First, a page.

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Styx - Best of Styx CD (album) cover




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2.60 | 10 ratings

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4 stars Best of the screechy Styx anyway, taking the Wooden Nickel albums and trying to pass it off as the coin of the realm. Of course, if they'd named it "Best of the early, crappy Styx albums that no one ever plays on the radio," it would have simply been one more early, crappy Styx album, and it's not. (I'm just kidding about the "crappy" thing, since I like the early stuff a lot, but the critical consensus outside of prog's quarter is that the early Styx albums were uneven and overly ambitious. I've read the same thing about the early Rush albums too. In my best Dr. Smith impression: Indeed!) The album does include one track familiar to radio listeners, "Lady," from the only early Styx album I'm really familiar with at the moment, Styx II. I always thought that was a good album, and so did compiler Bruce Somerfeld apparently, since he leads this record off with three tracks from the album. The good news is, having listened to Styx II, I can tell you that more surprises await you on that album. (It's always nice when a "Best Of" record doesn't blow the best bits on a one-time money shot.) The remaining selections from Styx (their debut), Serpent and Miracles are more equitable in placement, including the minor single "Best Thing" and such indelible slices of Styx as "The Grove of Eglantine." Styx wore their inspiration on their sleeve in the beginning, sometimes mixing their musical metaphors on the same song, such as "Winner Takes All," which references Yes and The Beatles. If Styx' story had ended here, they would have been little more than a pleasant footnote in prog's history, filed somewhere between Renaissance and Triumph. Instead, they took their music to a whole new level ("of confidence and power" the crickets sing) with recordings like The Grand Illusion and Pieces of Eight, which has banished the first chapter of Styx to the back of the book. Too bad, since in many ways these are the magical woods of Styx: dark and light with pleasant surprises and pitfalls for the casual traveler.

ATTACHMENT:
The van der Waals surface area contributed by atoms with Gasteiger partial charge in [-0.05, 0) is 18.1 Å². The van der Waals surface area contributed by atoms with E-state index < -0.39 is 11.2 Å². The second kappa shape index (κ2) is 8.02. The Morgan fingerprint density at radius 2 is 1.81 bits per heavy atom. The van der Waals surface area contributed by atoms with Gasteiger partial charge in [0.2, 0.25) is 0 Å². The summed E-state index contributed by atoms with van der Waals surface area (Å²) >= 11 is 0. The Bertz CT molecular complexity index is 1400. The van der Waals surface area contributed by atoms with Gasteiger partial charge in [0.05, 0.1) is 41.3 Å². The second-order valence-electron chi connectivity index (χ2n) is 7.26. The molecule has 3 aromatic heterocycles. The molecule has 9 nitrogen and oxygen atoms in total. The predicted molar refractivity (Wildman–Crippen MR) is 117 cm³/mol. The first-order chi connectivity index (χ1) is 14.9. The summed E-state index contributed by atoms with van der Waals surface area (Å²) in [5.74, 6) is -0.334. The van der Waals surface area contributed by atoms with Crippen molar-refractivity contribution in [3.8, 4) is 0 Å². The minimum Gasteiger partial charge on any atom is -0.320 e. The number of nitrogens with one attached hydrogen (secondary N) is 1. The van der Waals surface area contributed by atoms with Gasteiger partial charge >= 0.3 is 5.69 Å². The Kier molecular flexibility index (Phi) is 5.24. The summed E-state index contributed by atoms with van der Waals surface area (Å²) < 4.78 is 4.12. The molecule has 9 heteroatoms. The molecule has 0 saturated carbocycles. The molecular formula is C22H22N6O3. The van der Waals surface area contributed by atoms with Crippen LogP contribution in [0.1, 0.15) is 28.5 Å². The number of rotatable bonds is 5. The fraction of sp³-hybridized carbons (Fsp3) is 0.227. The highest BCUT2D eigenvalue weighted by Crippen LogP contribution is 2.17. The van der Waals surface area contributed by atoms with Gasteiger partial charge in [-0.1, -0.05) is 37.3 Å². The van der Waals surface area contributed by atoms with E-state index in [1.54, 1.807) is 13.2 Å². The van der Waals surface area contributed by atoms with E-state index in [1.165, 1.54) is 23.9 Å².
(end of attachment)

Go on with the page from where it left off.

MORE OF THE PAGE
daveconn | 4/5 |


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